Well maybe the great revival has begun after all! Australian stocks were up 1.1% yesterday and they’re off and running again today. What gives? Why don’t you see what Slipstream Trader Murray Dawes has to say? Murray recorded his first stock market update of the year this morning. If you haven’t seen one before, click on this stock market update link and check it out. Murray’s brief version of the update is:
US markets are in short and intermediate uptrend but long term downtrend. They are quickly approaching large overhead resistance around 1300 in the S+P 500. How the market behaves near there is important. If it gets rejected once again and we see some weakness I can become aggressively bearish again.
If it busts up through 1330ish then I will have to reassess my strong bearish stance. The ASX 200 is also flirting with the key 4200 level again. If it can hold above there we may see a short term spike higher. Another rejection from 4200 and a close below the 10 day moving average will increase my bearish conviction.
Again, the full version is available over at YouTube by clicking on this stock market update link.
One of Murray’s more interesting insights from last year is that the ASX/200 takes its cues from the S&P 500. This is counter intuitive, or at least counter to the mainstream understanding that corporate earnings in Australia (and thus share price values) are determined by trade with Asia, especially China, Japan, and Korea.
Why would Australian indices track an American benchmark when Australian resource companies generate their profits mostly from Asian trade? Good question!
The capital markets are global and operate 24 hours a day. Cheap money in Europe and the U.S. finds its way into higher-yielding Australian assets. In the short term, stock and bond prices are driven by the price of credit overseas. For years it was the Yen carry trade (borrow in Japan, invest in Australia), then it was the Dollar carry trade (borrow in America, invest in Australia), and now it’s the Euro carry trade (borrow from the ECB and buy BHP!).
You’ll note China hasn’t figured in any of this process yet. But of course it does figure largely. The global credit bubble that popped in 2007 is what fed consumer demand in Europe and America. China met that demand (via exports) by gobbling vast amounts of natural resources from Australia and turning them into finished goods for sale in America and Europe (and also Australia).
If you’re still with us, that means China’s demand for Australian resources has always been a direct product of the global credit boom. Now that the boom is over, what will happen to Chinese demand? It should fall, that’s what should happen. And that would mean Australia has already over-invested in resource production capacity based on a boom that’s gone bust.
But don’t tell that to the Shanghai Exchange! Just a day after we rubbished its dismal performance in recent years (down 40% from its all-time high) the index is up almost 6% in two days. The idea that the People’s Bank of China may start encouraging the flow of credit again has caused a sharp reversal in the Shanghai Composite. Some of that goodwill has seeped into the Aussie market too.
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But wait! “Chinese imports rose at their weakest pace in more than two years in December, flashing a warning sign that growth might be slowing in the world’s second biggest economy”, reports the Financial Times. So which is it? A credit-fuelled reflationary boom or slower growth on the global credit bust?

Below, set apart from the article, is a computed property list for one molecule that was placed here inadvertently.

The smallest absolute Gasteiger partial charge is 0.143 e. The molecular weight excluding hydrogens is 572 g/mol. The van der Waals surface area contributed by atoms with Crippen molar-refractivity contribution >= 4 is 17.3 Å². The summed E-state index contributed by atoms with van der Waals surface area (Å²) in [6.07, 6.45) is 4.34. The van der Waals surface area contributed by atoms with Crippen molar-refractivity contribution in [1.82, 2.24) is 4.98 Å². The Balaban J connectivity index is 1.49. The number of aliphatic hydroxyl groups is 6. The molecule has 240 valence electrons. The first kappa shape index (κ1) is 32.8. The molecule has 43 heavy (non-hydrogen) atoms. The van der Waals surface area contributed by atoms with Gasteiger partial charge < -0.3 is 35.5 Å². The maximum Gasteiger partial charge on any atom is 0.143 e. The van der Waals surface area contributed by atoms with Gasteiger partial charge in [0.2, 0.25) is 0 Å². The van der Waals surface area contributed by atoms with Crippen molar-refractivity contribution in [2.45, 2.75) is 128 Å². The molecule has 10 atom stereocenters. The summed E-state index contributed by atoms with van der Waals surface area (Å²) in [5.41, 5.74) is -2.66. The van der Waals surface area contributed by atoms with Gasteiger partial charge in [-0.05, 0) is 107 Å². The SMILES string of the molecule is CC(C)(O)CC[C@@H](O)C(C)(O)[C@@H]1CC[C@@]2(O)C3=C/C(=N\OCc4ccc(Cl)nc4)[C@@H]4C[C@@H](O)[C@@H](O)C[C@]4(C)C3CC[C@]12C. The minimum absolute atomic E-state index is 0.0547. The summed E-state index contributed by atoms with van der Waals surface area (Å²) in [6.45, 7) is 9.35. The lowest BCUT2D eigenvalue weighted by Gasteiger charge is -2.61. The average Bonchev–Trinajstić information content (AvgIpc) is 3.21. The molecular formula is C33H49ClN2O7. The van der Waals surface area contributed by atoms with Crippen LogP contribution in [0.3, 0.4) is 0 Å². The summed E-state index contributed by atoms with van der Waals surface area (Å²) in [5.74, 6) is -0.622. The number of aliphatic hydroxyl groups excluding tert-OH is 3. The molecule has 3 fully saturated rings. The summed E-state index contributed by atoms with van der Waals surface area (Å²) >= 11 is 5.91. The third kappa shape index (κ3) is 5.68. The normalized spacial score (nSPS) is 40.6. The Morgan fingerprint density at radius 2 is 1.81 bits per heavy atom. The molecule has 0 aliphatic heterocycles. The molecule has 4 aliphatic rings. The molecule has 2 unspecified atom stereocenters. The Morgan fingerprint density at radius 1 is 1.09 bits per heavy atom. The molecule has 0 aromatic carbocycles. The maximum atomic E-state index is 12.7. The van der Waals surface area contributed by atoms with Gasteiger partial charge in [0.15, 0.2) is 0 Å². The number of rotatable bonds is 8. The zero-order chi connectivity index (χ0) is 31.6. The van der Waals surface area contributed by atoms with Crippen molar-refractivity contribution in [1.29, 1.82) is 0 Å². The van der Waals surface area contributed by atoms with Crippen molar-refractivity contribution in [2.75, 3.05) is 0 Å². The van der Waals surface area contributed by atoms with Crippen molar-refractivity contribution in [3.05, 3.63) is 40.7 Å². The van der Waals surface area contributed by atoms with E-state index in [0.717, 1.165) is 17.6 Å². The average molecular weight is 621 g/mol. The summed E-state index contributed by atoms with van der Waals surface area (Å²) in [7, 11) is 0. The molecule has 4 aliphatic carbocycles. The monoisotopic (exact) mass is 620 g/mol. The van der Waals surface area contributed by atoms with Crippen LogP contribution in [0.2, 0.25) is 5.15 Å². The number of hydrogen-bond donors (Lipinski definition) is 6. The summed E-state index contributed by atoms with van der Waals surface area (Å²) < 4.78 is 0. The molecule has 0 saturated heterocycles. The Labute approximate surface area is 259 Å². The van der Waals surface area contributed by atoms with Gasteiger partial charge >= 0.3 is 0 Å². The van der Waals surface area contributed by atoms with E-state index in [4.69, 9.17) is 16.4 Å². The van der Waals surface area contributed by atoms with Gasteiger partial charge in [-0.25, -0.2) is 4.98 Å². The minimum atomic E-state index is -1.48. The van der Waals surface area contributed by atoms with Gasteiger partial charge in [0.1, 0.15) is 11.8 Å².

All – or at least a lot – will be revealed at our “After America” conference in Sydney in mid-March. We’re meeting today to finalise the speaking order. Later this week, we’ll send out the complete list of speakers and topics to those who’ve expressed an interest in attending. You can express your own interest for more information by signing up for an official notification here.
Finally, a quick note about our insider trading comments yesterday. We’re NOT looking for people who want to profit from insider trading. That’s illegal, even though ASIC identified some 20,000 instances of suspicious trades on the ASX in a three-month period last year. We’re not trying to find a way to profit from that kind of information.
What we ARE trying to do is break down the doors of information that’s been effectively held hostage by the financial industry in Australia. Australia is one of the least transparent share markets in the world when it comes to regularly published and easy-to-find information on price sensitive announcements, director’s dealings, and unusual volume spikes.
That’s what we’re aiming to change. Access to information generally isn’t an advantage for most investors anymore. That’s because in most of the world’s share markets, all the trading data and information is free, accessible, and instantaneous. You aren’t able to hoard potentially valuable information from other traders. Everyone has the same information; it’s what they do with it that determines their investment successes or failures.
But in Australia, some information remains in the hands of people who simply know it before others do, or have access to it ahead of other investors. This informational advantage benefits “insiders” at the expense of the punters. That’s what we’re trying to change, to bring about some fair trading. If you’re interested, read the sidebar in today’s subscription version of this letter and send us an e-mail. If you’re not already a Markets and Money subscriber, you can subscribe for free here.
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